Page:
Prior to the start of the 1991 Madrid Peace Conference, the Arab countries had been able to block the development of diplomatic, political, and economic relations between many countries of the world - especially the important Asian powers such as China, India, and South Korea - and Israel, based on a specific assumption that it would be difficult for those powers to maintain good relations with Arab countries if they take the step of developing their relations with Israel. In other words, the Arab countries succeeded in placing the relations of those powers with the Arabs and Israel within a "zero-sum game" formula, meaning that those countries had to choose between Israel and the Arab countries, and that developing their relations with Israel would directly entail losing their relations with the Arab countries.

Many factors contributed to the success of the Arab countries in ensuring the success of this formula or equation, most notably the stage of the Cold War at the time, and the siding of many countries of the world, such as India, with the East Camp led by the Soviet Union, which led to the absence of strong relations with the US or any of its allies (Including Israel). In addition, there was no strong basis for economic and technical relations between many countries and Israel, meaning that there was no opportunity for significant mutual gains between the two sides. However, with the disintegration of the Soviet Union and the end of the Cold War, many countries of the world reviewed the feasibility of this Arab "equation", and the feasibility of linking relations with the Arab world to relations with Israel, especially that many of those countries needed to turn west, and to use the development of their relations with Israel as a gateway to develop their relations with the West and the US. On the other hand, many of the countries that maintained limited relations with Israel have reached a level of economic and technological development, which contributed to the existence of strong foundations for building economic and technical relations with Israel that would generate mutual benefits for both sides.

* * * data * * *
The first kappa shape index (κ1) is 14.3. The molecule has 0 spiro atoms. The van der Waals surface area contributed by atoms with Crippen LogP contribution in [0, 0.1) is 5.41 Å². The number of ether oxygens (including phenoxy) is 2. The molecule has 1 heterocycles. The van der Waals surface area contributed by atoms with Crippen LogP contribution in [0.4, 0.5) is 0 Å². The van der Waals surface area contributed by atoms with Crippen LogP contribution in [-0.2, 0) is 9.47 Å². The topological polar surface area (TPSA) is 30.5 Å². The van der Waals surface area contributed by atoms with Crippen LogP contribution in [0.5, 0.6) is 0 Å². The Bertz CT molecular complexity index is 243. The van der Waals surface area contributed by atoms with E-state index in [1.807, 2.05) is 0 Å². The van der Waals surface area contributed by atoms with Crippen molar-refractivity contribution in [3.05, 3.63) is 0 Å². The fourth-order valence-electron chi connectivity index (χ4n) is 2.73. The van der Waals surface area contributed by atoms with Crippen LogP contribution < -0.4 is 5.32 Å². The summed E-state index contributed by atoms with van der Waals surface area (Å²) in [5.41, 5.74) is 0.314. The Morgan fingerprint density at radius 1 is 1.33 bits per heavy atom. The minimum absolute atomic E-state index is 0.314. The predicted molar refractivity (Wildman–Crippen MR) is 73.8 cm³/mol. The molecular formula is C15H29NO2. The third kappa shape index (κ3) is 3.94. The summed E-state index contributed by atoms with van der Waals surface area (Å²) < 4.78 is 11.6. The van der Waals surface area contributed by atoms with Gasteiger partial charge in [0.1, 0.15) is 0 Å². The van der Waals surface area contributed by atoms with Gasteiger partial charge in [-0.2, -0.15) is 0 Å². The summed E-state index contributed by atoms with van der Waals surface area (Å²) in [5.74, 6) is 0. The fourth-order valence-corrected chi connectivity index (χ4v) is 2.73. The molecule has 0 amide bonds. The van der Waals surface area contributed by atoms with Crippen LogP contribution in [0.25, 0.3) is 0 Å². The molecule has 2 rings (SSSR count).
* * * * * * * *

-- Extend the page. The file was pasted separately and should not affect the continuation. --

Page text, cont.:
These changes have led to a decline in the capability of the Arab world to impose its traditional formula, which it had succeeded in imposing on many friendly countries during the period of the Cold War. On the other hand, those changes also have led to an acceleration of the development of Israeli relations with many of those countries in the economic and technical fields, especially in the sectors of agriculture, medicine, technology and communications. This was facilitated by the fact that most of those "friendly" countries have moved into the category of large or emerging economies, which has created great opportunities for building joint relationships in various economic sectors based on the mutual benefits of both sides. In contrast, the capability of the Arab world to besiege Israel or limit its relations with the outside world has diminished. In addition, the relations of many old "friendly countries" with Israel in sectors such as agriculture, technology, communications, and medicine have become much stronger than their relations with "Arab friends."

These conclusions would be confirmed upon review of the size of the relations between China, India and South Korea, for example, and Israel in the above fields in comparison with those relations between those countries and the Arab world. This indicates that what Israel has to offer those economies in those areas far exceeds what the Arab world has to offer any of those economies.